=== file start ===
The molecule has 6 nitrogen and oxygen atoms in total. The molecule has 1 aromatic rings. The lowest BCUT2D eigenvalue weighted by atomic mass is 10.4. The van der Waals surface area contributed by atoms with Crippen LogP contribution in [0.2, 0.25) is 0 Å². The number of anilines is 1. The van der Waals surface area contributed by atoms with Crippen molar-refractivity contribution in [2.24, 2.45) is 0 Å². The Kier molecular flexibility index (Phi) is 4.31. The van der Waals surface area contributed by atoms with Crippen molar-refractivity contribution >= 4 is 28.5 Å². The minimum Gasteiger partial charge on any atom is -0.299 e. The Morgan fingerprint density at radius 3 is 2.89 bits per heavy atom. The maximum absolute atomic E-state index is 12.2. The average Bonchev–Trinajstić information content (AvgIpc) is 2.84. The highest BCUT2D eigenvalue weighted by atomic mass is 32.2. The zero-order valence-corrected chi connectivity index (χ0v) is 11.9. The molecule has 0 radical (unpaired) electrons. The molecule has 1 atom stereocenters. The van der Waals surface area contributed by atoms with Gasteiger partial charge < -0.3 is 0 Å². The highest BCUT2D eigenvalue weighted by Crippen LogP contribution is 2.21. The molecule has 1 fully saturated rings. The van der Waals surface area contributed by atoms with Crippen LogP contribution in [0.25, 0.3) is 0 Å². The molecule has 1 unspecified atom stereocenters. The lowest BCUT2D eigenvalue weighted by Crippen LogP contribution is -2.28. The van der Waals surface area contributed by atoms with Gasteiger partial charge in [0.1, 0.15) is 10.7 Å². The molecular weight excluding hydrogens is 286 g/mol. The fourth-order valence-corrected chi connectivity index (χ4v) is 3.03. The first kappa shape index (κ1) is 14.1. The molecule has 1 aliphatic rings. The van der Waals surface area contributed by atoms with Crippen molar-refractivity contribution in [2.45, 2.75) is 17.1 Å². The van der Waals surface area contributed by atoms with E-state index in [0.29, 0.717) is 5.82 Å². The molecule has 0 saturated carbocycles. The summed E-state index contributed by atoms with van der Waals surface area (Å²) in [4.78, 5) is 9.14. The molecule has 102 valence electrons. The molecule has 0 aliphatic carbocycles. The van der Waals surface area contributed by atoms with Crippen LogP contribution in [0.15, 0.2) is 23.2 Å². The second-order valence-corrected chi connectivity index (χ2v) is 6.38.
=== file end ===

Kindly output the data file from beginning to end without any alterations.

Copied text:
The molecule has 6 nitrogen and oxygen atoms in total. The molecule has 1 aromatic rings. The lowest BCUT2D eigenvalue weighted by atomic mass is 10.4. The van der Waals surface area contributed by atoms with Crippen LogP contribution in [0.2, 0.25) is 0 Å². The number of anilines is 1. The van der Waals surface area contributed by atoms with Crippen molar-refractivity contribution in [2.24, 2.45) is 0 Å². The Kier molecular flexibility index (Phi) is 4.31. The van der Waals surface area contributed by atoms with Crippen molar-refractivity contribution >= 4 is 28.5 Å². The minimum Gasteiger partial charge on any atom is -0.299 e. The Morgan fingerprint density at radius 3 is 2.89 bits per heavy atom. The maximum absolute atomic E-state index is 12.2. The average Bonchev–Trinajstić information content (AvgIpc) is 2.84. The highest BCUT2D eigenvalue weighted by atomic mass is 32.2. The zero-order valence-corrected chi connectivity index (χ0v) is 11.9. The molecule has 0 radical (unpaired) electrons. The molecule has 1 atom stereocenters. The van der Waals surface area contributed by atoms with Gasteiger partial charge < -0.3 is 0 Å². The highest BCUT2D eigenvalue weighted by Crippen LogP contribution is 2.21. The molecule has 1 fully saturated rings. The van der Waals surface area contributed by atoms with Crippen LogP contribution in [0.25, 0.3) is 0 Å². The molecule has 1 unspecified atom stereocenters. The lowest BCUT2D eigenvalue weighted by Crippen LogP contribution is -2.28. The van der Waals surface area contributed by atoms with Gasteiger partial charge in [0.1, 0.15) is 10.7 Å². The molecular weight excluding hydrogens is 286 g/mol. The fourth-order valence-corrected chi connectivity index (χ4v) is 3.03. The first kappa shape index (κ1) is 14.1. The molecule has 1 aliphatic rings. The van der Waals surface area contributed by atoms with Crippen molar-refractivity contribution in [2.45, 2.75) is 17.1 Å². The van der Waals surface area contributed by atoms with E-state index in [0.29, 0.717) is 5.82 Å². The molecule has 0 saturated carbocycles. The summed E-state index contributed by atoms with van der Waals surface area (Å²) in [4.78, 5) is 9.14. The molecule has 102 valence electrons. The molecule has 0 aliphatic carbocycles. The van der Waals surface area contributed by atoms with Crippen LogP contribution in [0.15, 0.2) is 23.2 Å². The second-order valence-corrected chi connectivity index (χ2v) is 6.38.